One character stood out. Gene English is portrayed as an insurance company manager, who is constantly under the extreme stress involving his drug-addict son. He has an unhappy demeanor, and this is displayed in many dialogues with different characters. Perhaps the most interesting observation is his seemingly envious attitude toward one of his co-workers, Wade Bowman. Wade's character is exactly the opposite of Gene; he has a generally happy attitude and laughs and smiles often - some of the typical signs of contentment. But Gene is so encumbered with chaotic life circumstances and unhappiness that he is openly jealous of Wade's happiness. In one point in the film, Gene, seemingly purposely following his agenda to avoid happy people, lays off Wade.

This brings up an interesting difficulty in attempting to define the nature of happiness. Of course, many philosophical schools (including the Stoicism of Marcus Aurelius or the zen practices of D.T. Suzuki) attempt to distance the self (ego) from the lived circumstance. But, technically, the lived experience is not the same thing as another human being. Such philosophies realize the need to distance the self from the environment, but largely seem to ignore the jealousy that is bound to arise from one who experiences a less fortunate life excerpt than another who experiences advantageous standings.

The conflict is apparently epistemological in nature, for it deals with the realization of the more prosperous circumstance of the other person. Interestingly, envy seems to have nothing to do with actually perceiving the advantages of another (as in Gene's case with Wade). Let's take the thought experiment of the two prisoners. Two prisoners are serving seperate life-sentences for some extreme crime. Both prisoners are in solitary confinement and cannot, in any way, perceive one another; both have been in confinement for a considerable amount of time. Tiresome and isolated from human contact, the inmates sit alone. One of the prison guards give one of the prisoners a battery-powered radio so he can listen to the radio while serving his time. When the guard reveals to the second prisoner that he had given the other inmate a radio, he will surely become infuriated with intense envy for the other prisoner. No perceptions were made for this result. All that was needed to create envy in the second prisoner was the fact that some sort of existential injustice has occurred. This does not sit well with him.

In the thought experiment, no perceptions were made by the envious prisoner. It is also interesting to note that he would not feel envious if the other prisoner did not exist. If the guard laid the radio in an empty solitary cell and then told the prisoner of his actions, the prisoner would not feel envious. So, it is reasonable to conclude that certain feelings of happiness could become affected by the observable advantages of others.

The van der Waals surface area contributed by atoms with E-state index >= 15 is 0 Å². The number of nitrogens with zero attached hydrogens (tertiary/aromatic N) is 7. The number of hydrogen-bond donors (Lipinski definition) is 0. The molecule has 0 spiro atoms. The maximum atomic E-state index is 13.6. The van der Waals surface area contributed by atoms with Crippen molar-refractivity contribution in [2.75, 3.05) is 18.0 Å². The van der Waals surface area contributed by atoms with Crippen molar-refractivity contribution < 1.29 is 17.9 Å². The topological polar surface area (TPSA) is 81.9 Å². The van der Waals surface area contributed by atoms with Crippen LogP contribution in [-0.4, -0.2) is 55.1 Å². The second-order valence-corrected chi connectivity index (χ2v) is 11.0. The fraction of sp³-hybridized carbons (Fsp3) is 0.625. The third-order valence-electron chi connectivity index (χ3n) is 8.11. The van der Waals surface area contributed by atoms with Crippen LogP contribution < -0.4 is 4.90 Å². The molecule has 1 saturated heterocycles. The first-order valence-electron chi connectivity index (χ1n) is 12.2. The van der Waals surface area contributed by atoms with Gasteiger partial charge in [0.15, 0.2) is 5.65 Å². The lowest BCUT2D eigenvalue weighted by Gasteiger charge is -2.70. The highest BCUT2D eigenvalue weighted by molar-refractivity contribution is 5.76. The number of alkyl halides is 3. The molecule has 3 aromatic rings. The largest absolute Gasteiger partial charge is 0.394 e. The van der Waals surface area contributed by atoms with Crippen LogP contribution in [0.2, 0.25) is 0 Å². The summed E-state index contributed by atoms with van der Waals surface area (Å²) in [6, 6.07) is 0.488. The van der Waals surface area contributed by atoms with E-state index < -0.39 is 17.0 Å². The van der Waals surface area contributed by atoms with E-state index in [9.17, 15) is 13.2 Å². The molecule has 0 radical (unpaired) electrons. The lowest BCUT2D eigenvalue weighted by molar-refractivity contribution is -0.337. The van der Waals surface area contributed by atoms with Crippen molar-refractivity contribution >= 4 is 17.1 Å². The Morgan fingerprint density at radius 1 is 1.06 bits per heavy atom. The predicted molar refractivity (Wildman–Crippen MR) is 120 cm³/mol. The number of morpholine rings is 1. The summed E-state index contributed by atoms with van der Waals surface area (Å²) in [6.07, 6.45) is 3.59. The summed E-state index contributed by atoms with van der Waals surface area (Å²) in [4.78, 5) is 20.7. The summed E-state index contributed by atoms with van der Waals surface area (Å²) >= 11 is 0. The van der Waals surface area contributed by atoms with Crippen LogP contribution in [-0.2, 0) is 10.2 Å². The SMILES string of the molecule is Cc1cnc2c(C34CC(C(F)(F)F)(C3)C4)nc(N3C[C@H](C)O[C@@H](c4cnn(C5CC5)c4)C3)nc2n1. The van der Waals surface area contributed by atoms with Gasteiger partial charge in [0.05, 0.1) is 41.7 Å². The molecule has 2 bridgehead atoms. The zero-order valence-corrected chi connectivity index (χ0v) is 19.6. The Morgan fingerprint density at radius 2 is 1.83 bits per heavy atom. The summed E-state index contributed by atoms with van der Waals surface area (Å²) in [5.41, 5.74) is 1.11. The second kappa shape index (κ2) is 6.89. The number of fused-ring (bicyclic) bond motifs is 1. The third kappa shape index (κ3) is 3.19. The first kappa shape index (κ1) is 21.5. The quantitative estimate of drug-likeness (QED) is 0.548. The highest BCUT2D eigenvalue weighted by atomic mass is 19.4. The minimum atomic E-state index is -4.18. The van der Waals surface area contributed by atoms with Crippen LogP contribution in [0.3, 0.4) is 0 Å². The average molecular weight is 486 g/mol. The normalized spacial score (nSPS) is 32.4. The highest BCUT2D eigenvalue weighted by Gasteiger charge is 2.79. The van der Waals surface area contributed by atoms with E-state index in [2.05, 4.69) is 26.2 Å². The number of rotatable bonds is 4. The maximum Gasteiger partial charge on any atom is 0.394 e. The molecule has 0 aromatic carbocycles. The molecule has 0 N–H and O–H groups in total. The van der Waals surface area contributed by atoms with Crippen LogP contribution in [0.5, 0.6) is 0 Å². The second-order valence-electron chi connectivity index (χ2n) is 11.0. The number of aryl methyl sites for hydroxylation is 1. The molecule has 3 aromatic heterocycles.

Sunday, December 2, 2012

The Spiritual Misinterpretation

When I think about my past religious experiences, I oftentimes find it pleasing to reminisce about those "deep" experiences of my evangelical Christian faith. Numerous worship concerts and revivals come to mind, with the deeply spiritual and emotional atmosphere. Many of the gatherings openly appealed to the emotions.

And I still remember the warm feeling. We all remember the warm feeling.

I think a sort of spiritual misinterpretation happens when the practitioner experiences such circumstances. Modern neurology has seemed to prioritize studies that deal with the interaction of brain chemicals, and some progress has been made on spiritual experiences. It seems plausible that religious experiences involve very complex interactions with different areas of the brain. (Check out NPR for a general overview of some of the discoveries and questions.)


The apparent misinterpretation arises when the subject mentally classifies the said neurological experience as a truly religious spiritual experience. A "spiritual high" results from very emotional, elaborate experiences in religious context. Also, it strengthens cultural religious interactions between the subject and the environmental context of their upbringing. It has the effect of solidifying the religious practitioner's bond with the certain cultural religious memes, as Richard Dawkins would say.